Pre-action disclosure—making an application
Published by a LexisPSL Dispute Resolution expert

The following Dispute Resolution practice note provides comprehensive and up to date legal information covering:

  • Pre-action disclosure—making an application
  • Making an application for pre-action disclosure
  • Pre-application considerations
  • The application notice
  • Evidence in support
  • The draft order
  • Response by the respondent—opposing the application
  • Costs of pre-action disclosure

Pre-action disclosure—making an application

This Practice Note provides guidance on CPR 31.16 pre-action disclosure applications, where the applicant and respondent are likely to be parties to subsequent proceedings. It provides guidance on how to make such an application for disclosure before proceedings have started including the application notice, evidence in support of the pre-action application and the draft order. The response by the respondent when opposing the application is also discussed. Finally the costs consequences of an application for pre-action disclosure are considered.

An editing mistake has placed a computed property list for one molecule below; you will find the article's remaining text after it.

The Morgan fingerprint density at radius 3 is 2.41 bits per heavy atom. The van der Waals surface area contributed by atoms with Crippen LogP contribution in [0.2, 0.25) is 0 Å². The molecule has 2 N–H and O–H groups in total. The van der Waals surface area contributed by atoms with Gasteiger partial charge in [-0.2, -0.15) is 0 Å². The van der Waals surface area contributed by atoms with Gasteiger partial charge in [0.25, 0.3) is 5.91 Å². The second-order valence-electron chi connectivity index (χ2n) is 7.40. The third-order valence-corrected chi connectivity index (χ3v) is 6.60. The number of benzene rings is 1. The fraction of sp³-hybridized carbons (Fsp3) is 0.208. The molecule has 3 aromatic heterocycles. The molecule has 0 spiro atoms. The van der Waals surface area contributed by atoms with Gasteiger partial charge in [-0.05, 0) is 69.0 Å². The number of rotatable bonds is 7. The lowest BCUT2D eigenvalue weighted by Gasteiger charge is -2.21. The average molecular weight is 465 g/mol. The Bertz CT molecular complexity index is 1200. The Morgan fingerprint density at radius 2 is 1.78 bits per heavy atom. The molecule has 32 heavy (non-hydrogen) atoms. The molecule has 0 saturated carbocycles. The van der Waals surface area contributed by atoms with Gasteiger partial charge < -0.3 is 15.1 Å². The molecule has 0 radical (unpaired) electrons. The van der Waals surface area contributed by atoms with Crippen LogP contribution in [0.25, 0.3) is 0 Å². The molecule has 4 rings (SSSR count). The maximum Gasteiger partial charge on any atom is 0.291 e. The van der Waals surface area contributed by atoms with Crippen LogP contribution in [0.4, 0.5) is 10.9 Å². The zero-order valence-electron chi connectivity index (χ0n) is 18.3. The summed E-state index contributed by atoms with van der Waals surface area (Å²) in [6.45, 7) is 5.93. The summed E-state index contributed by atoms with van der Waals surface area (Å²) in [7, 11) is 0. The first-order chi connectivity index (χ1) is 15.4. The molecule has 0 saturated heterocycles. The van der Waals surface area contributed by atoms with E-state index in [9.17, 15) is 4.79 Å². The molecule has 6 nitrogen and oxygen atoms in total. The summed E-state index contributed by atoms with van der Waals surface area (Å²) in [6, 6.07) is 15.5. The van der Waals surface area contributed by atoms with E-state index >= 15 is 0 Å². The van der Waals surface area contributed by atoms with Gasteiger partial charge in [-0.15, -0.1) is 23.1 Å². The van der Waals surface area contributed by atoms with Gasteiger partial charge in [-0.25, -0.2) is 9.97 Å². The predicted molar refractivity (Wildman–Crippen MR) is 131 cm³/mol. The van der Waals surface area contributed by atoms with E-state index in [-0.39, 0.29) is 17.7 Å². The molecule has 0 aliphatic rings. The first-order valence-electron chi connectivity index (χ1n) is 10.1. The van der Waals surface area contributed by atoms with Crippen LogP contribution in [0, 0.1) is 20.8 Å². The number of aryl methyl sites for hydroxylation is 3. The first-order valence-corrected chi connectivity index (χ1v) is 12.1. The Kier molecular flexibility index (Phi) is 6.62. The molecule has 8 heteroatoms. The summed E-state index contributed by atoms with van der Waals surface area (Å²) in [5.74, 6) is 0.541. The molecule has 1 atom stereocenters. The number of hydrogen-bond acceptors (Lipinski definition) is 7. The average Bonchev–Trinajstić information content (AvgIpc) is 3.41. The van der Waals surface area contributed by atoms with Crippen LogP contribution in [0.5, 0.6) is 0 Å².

For detailed guidance on when it might be appropriate to make an application for pre-action disclosure, the approach the courts take when deciding whether to grant such applications and specific discussion of pre-action disclosure in different circumstances, see Practice Note: Pre-action disclosure—requirements and the courts' approach.

Making an application for pre-action disclosure

An application for pre–action disclosure is an application for a court order—the basic procedure is therefore set out in CPR 23 and CPR PD 23A.

Guidance on making a CPR-compliant application can be found in Practice Note: Making an application. You should familiarise yourself with this guidance before making any application to the court—it provides the starting point for all applications governed by CPR 23/CPR PD 23A.

The following sections highlight particular aspects of the applications procedure which are specific to an application for pre-action disclosure. What follows should be read as a supplement to,

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